Wyn and I discussed our impressions of the film on the walk home and while we both agreed that this was not a fantastic film, we were glad we had seen it. When we got home Wyn stepped outside to smoke a cigarette on the porch and I opened the fridge. Unceremoniously, I removed one hard-boiled egg and ate it quietly with my hands in the kitchen. To remember the hard times in Egypt. To remember the hard times in Gaza, and in Jenin and in Deheisha and in Haifa.
Ma Nishtana Haleila Haze?
Really great interview in which Helen Thomas opens up and defends her reasoning behind the notorious YouTube video that cost her her half a century position at the White House. The interviewer, Hochman, did piss me off with the question about her sanity.
“PLAYBOY: Don’t take this the wrong way, but the question many people have is, Has Helen Thomas lost her mind? You’re 90, after all. Do you still have all your faculties?”
But have no fear, Helen gets right back at him
“THOMAS: I resent that question! I thoroughly resent it. Why are you interviewing me if I’m crazy? It wouldn’t be worth it to you, would it? …They want to know if I’m crazy? You have to be crazy to criticize Israel? You have to be crazy to criticize tyranny? I learned before Hitler that you have to stand up for something. You have to stand up. We always have to take a stand against human tyranny wherever it occurs.”
You tell ‘em girl.
I do think that Hochman is out to make her sound nutty (with the many asides about her offering him drinks, sandwiches etc), and anti-semitic, but ends up having a really hard time proving his point. Thomas remains lucid, eloquent and on-topic throughout the lengthy interview. What’s most inspiring to me is that she remains unapologetic. Despite having lost her career (and I think it’s more than just a career) and knows that after she’s gone people will still cling to that YouTube video and consider her some kind of high-up anti-semitic reporter, she does not apologize for injustice.
Miral and the MPAA
The extraordinary revolution we’ve witnessed in places like Tunisia, Egypt and now Libya has awakened the optimist in all those who work for peace and freedom. This movement has happened, in large part, due to brave, educated young people taking control of their lives and embracing democracy in a deeply inspiring way. This is their moment in time. And their actions will lead to a positive transformation of a very volatile region.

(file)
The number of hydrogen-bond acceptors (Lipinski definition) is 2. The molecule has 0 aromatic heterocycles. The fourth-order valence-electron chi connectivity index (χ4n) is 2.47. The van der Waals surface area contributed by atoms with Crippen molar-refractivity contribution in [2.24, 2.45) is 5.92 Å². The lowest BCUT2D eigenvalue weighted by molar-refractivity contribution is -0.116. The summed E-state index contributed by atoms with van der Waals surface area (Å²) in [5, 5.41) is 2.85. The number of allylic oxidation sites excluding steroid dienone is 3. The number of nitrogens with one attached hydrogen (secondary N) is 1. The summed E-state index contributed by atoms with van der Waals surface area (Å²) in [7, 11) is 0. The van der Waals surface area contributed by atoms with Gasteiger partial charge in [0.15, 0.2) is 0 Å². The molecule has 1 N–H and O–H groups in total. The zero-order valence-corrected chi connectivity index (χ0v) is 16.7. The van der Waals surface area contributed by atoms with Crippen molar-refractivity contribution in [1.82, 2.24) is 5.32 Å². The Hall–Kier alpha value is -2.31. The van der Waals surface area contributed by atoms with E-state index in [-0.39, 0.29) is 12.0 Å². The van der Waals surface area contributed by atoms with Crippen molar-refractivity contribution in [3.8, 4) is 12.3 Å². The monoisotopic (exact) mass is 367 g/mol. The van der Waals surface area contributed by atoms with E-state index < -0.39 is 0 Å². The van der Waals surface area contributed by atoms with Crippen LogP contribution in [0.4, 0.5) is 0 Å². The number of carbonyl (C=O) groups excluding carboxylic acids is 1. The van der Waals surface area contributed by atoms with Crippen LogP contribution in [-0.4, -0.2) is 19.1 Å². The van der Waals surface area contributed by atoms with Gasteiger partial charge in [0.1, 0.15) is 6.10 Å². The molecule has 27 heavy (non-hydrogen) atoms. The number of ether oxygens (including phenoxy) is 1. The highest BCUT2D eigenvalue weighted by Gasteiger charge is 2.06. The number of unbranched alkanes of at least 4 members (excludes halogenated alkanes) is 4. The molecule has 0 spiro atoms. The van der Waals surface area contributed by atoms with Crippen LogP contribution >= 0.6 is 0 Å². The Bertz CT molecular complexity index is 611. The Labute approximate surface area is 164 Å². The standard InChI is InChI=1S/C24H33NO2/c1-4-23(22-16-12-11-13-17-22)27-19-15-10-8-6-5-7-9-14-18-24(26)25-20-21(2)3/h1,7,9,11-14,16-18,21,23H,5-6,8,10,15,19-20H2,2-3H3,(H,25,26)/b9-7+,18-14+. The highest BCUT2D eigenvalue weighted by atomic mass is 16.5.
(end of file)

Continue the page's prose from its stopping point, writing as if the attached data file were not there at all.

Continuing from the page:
As a filmmaker, I wanted to open a dialogue with young people in the U.S. about one complicated and often misunderstood part of the region — Israeli/Palestinian relations. Understanding this conflict requires not only historical perspective, but our ability to look beyond countless negative images and perceptions and one side usually portrayed as “the bad guy.”
Our film, based on Rula Jebreal’s novel, tells the story of Miral, a young Palestinian girl (played bySlumdog Millionaire‘s Freida Pinto) who grows up in East Jerusalem against the backdrop of war and occupation. From the age of five, Miral is raised at Dar El-Tifel, Hind Husseini’s orphanage and school, where she is taught that education is the only way toward lasting peace. As she moves into young adulthood, Miral gradually awakens to her people’s struggle and ultimately must choose between a path of violence or a path of peace.
As a father of five, I made Miral for young people. The heart of this story is all about the lasting impact of education and the journey of a relatable main character, who tries on several different approaches to solve the problems in her life, including violence, but in the end, falls back on the ideals she learned as a child. This is, in my humble opinion, an exemplary message for our time, especially for young people — whether they live in Brooklyn, Jerusalem, or anywhere in between.
This is why I was shocked and saddened when the MPAA awarded Miral an “R” or restricted rating. As a filmmaker, I took great pains to tailor Miral to the intended audience and frame this material appropriately within the guidelines of a PG-13 rating. I made very clear aesthetic choices so we feel the impact but never see anything that could be construed as problematic or gratuitous. It was the first time where I was conscious of the MPAA during the filmmaking process, and steered clear of anything that might result in an “R” rating.
The “R” rating, I suspect, was given to Miral because of two important plot points that deal with the abuse of women. There is an implied molestation mostly learned through dialogue and one shot of a man getting out of bed. There is no nudity or simulated sex. There is also a scene where Miral is interrogated by police and caned. This is illustrated with a sound, and a subsequent bruise on her back in another scene. Again, no nudity or anything too graphic. There is no profanity in the film, except for two uses of the word “shit” by a character who gets reprimanded for saying it.